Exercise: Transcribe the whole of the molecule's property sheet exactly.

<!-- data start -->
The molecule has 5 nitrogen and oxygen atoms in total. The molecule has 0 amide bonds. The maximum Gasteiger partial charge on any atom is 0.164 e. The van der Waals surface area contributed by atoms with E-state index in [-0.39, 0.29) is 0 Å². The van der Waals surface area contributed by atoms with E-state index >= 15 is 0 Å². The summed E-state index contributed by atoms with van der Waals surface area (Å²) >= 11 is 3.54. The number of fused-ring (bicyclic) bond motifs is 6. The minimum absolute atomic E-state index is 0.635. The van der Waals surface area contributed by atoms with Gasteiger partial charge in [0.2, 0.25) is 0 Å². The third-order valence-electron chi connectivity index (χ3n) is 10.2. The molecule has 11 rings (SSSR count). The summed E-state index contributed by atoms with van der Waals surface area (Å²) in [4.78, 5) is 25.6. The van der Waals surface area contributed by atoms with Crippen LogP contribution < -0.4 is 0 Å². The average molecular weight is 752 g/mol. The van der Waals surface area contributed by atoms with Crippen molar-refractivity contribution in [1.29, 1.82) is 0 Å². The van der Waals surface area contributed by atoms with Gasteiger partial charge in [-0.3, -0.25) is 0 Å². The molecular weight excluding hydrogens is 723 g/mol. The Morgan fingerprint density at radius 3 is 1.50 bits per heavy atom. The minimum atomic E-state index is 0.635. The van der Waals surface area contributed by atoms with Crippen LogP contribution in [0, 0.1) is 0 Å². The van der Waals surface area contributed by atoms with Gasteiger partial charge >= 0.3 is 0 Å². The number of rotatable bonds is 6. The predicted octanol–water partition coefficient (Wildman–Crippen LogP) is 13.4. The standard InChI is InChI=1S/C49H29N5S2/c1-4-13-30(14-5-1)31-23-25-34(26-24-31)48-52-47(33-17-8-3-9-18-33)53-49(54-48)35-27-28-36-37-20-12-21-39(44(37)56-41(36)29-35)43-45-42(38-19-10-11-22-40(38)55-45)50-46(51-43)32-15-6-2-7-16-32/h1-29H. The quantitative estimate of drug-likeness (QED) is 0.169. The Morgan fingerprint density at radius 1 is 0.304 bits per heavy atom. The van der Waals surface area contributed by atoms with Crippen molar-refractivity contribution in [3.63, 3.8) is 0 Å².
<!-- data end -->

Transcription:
The molecule has 5 nitrogen and oxygen atoms in total. The molecule has 0 amide bonds. The maximum Gasteiger partial charge on any atom is 0.164 e. The van der Waals surface area contributed by atoms with E-state index in [-0.39, 0.29) is 0 Å². The van der Waals surface area contributed by atoms with E-state index >= 15 is 0 Å². The summed E-state index contributed by atoms with van der Waals surface area (Å²) >= 11 is 3.54. The number of fused-ring (bicyclic) bond motifs is 6. The minimum absolute atomic E-state index is 0.635. The van der Waals surface area contributed by atoms with Gasteiger partial charge in [0.2, 0.25) is 0 Å². The third-order valence-electron chi connectivity index (χ3n) is 10.2. The molecule has 11 rings (SSSR count). The summed E-state index contributed by atoms with van der Waals surface area (Å²) in [4.78, 5) is 25.6. The van der Waals surface area contributed by atoms with Crippen LogP contribution < -0.4 is 0 Å². The average molecular weight is 752 g/mol. The van der Waals surface area contributed by atoms with Crippen molar-refractivity contribution in [1.29, 1.82) is 0 Å². The van der Waals surface area contributed by atoms with Gasteiger partial charge in [-0.3, -0.25) is 0 Å². The molecular weight excluding hydrogens is 723 g/mol. The Morgan fingerprint density at radius 3 is 1.50 bits per heavy atom. The minimum atomic E-state index is 0.635. The van der Waals surface area contributed by atoms with Crippen LogP contribution in [0, 0.1) is 0 Å². The van der Waals surface area contributed by atoms with Gasteiger partial charge >= 0.3 is 0 Å². The number of rotatable bonds is 6. The predicted octanol–water partition coefficient (Wildman–Crippen LogP) is 13.4. The standard InChI is InChI=1S/C49H29N5S2/c1-4-13-30(14-5-1)31-23-25-34(26-24-31)48-52-47(33-17-8-3-9-18-33)53-49(54-48)35-27-28-36-37-20-12-21-39(44(37)56-41(36)29-35)43-45-42(38-19-10-11-22-40(38)55-45)50-46(51-43)32-15-6-2-7-16-32/h1-29H. The quantitative estimate of drug-likeness (QED) is 0.169. The Morgan fingerprint density at radius 1 is 0.304 bits per heavy atom. The van der Waals surface area contributed by atoms with Crippen molar-refractivity contribution in [3.63, 3.8) is 0 Å².